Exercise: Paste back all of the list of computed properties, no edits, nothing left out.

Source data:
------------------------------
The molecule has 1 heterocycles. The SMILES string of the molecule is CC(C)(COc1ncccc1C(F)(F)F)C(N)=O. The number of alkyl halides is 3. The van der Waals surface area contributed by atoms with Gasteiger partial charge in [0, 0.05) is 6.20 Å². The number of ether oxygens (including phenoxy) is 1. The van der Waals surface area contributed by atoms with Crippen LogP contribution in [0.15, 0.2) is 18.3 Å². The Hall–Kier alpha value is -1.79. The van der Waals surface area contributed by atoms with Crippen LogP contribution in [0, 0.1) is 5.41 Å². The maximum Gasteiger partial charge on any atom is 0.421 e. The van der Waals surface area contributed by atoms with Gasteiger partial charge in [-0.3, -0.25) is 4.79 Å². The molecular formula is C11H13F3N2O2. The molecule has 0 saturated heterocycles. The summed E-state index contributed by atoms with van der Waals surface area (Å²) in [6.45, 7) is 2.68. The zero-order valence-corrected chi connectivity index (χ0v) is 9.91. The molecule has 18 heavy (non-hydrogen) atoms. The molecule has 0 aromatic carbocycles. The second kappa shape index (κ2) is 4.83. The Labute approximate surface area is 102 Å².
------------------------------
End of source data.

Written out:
The molecule has 1 heterocycles. The SMILES string of the molecule is CC(C)(COc1ncccc1C(F)(F)F)C(N)=O. The number of alkyl halides is 3. The van der Waals surface area contributed by atoms with Gasteiger partial charge in [0, 0.05) is 6.20 Å². The number of ether oxygens (including phenoxy) is 1. The van der Waals surface area contributed by atoms with Crippen LogP contribution in [0.15, 0.2) is 18.3 Å². The Hall–Kier alpha value is -1.79. The van der Waals surface area contributed by atoms with Crippen LogP contribution in [0, 0.1) is 5.41 Å². The maximum Gasteiger partial charge on any atom is 0.421 e. The van der Waals surface area contributed by atoms with Gasteiger partial charge in [-0.3, -0.25) is 4.79 Å². The molecular formula is C11H13F3N2O2. The molecule has 0 saturated heterocycles. The summed E-state index contributed by atoms with van der Waals surface area (Å²) in [6.45, 7) is 2.68. The zero-order valence-corrected chi connectivity index (χ0v) is 9.91. The molecule has 18 heavy (non-hydrogen) atoms. The molecule has 0 aromatic carbocycles. The second kappa shape index (κ2) is 4.83. The Labute approximate surface area is 102 Å².